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Property investment

Discussion in 'Personal' started by marymoocow, Apr 10, 2012.

  1. marymoocow

    marymoocow Star commenter

    We are in the lucky position of paying off our mortgage early within the next couple of years. My pension will be **** so I want to do something with the money we wont be spending on the mortgage. We will also have a lot of collateral in our house as it has trebled in price since we bought it.
    I think we should buy more property either to rent out or do up and sell on. Has anyone any experience of renting out property? What sort of issues are there and what do we have to do/provide legally inorder to rent out property? Thanks.
     
  2. I don't really do places up, but I have bought property to rent. It has proved excellent for me, better investments than anything else. It is not easy or everyone would be doing it. I always use agents, so that cuts your profit immediately. Always buy places you could live in yourself, you might find yourself doing so. An agent will advise what you need to do legally - gas safety checks, for example, smoke alarms, etc.
     
  3. That's just what I want to do? I should pay my mortgage off in 18months time. I keep watching homes under the hammer and looking at the local house auctions and thinking about how I get started.
     
  4. For an auction you would have to have finance in place immediately. It might be worth getting on repo lists. I would just contact an estate agent, say you have seen a number of properties they have on their lists and ask to see their mortgage advisor. Costs you nothing and is meant to be confidential. I have regular chats with a lad who gives me advice over the phone, although I think it is doubtful I will be having another mortgage. You never know, though.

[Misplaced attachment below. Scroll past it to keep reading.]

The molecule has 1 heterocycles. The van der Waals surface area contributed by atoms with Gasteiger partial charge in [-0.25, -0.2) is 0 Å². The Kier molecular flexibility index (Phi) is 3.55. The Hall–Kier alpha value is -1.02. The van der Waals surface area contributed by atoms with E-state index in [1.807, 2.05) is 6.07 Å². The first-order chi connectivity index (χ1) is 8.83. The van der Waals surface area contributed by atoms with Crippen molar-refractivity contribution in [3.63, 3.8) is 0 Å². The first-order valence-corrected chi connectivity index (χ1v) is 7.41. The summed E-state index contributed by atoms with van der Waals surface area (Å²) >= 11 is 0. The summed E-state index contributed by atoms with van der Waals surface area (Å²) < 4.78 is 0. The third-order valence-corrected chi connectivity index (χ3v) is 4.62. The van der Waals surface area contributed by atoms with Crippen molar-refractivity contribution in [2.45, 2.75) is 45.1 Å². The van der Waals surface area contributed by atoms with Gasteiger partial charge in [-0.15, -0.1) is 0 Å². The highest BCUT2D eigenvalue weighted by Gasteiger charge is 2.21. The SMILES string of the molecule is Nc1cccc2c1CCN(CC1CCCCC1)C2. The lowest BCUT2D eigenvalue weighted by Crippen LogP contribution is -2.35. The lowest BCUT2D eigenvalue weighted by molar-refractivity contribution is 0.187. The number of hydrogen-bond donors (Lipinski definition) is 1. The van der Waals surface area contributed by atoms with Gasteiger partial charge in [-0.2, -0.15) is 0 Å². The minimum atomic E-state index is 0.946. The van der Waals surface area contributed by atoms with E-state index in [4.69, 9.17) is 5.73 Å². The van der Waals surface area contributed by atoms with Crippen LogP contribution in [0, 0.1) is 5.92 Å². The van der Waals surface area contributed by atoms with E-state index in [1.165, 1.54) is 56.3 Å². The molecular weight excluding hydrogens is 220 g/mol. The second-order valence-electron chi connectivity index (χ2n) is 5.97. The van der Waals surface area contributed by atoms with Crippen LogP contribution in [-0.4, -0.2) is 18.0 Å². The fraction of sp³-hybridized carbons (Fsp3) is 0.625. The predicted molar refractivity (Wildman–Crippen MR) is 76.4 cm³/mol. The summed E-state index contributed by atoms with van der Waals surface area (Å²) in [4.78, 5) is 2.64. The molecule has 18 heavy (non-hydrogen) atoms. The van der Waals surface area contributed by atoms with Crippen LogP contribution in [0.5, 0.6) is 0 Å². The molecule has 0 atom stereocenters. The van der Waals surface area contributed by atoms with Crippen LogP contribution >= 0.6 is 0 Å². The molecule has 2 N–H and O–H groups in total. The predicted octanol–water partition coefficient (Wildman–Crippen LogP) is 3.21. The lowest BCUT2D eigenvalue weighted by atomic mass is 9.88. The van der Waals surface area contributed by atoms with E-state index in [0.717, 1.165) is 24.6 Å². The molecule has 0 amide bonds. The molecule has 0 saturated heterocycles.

5. oldsomeman

    oldsomeman Star commenter

    Beware...many of the local estate agents im my area seem to just have the person for a property////usually a builder or investor..ready for the bargins( and dont tell me about the legallity of it....dont makea difference). One friend even had an indian turn up witha briefcase full of cash to buy it. at a very reduced price.....these are the folks your up against
     
  6. jubilee

    jubilee Star commenter

    My student rental property is the best investment I've ever made.
    You need to know the local market in the area where you intend to invest. Who will your client group be? Is there an over-supply of housing for that sector of the market? What are the ranges of rent charged.
    Check out local Estate Agents and look at Zoopla or other sites that give you the Land registry recorded sale prices for similar properties in the area in recent months.
    Financing the property is key. We started off with a Buy-To-let mortgae but they are charged at a higher interest to domestic mortgages. We now own the rental property outright and have a mortgage on our home.
    You get tax relief on any interest paid on any loan that finances a rental peoperty, so we re-mortgaged our home for the value of the Buy-TO-Let mortgage, paid of the commercial mortgage and now have a Tracker loan (from about 4 years ago) that only charges us 1.39% interest! We'd be foolish to release any savings, at higher rates, to pay off the mortgage more quickly.
    If you intend to do up property for re-sale and currently have a flexible mortgage that allows you to borrow extra funds with no fee, consider doing that to finance the venture rather than taking ot a new mortgage for the purchase, with all the costs involved.
    I once had a flexible mortgage and could ring up to get money transferred into my account immediately, which I'd pay back a.s..ap - it was the cheapest way to fund short-term spending and meant that I kept savings tied up in higher paying ISAs and fixed-term savings acounts.
     
  7. marymoocow

    marymoocow Star commenter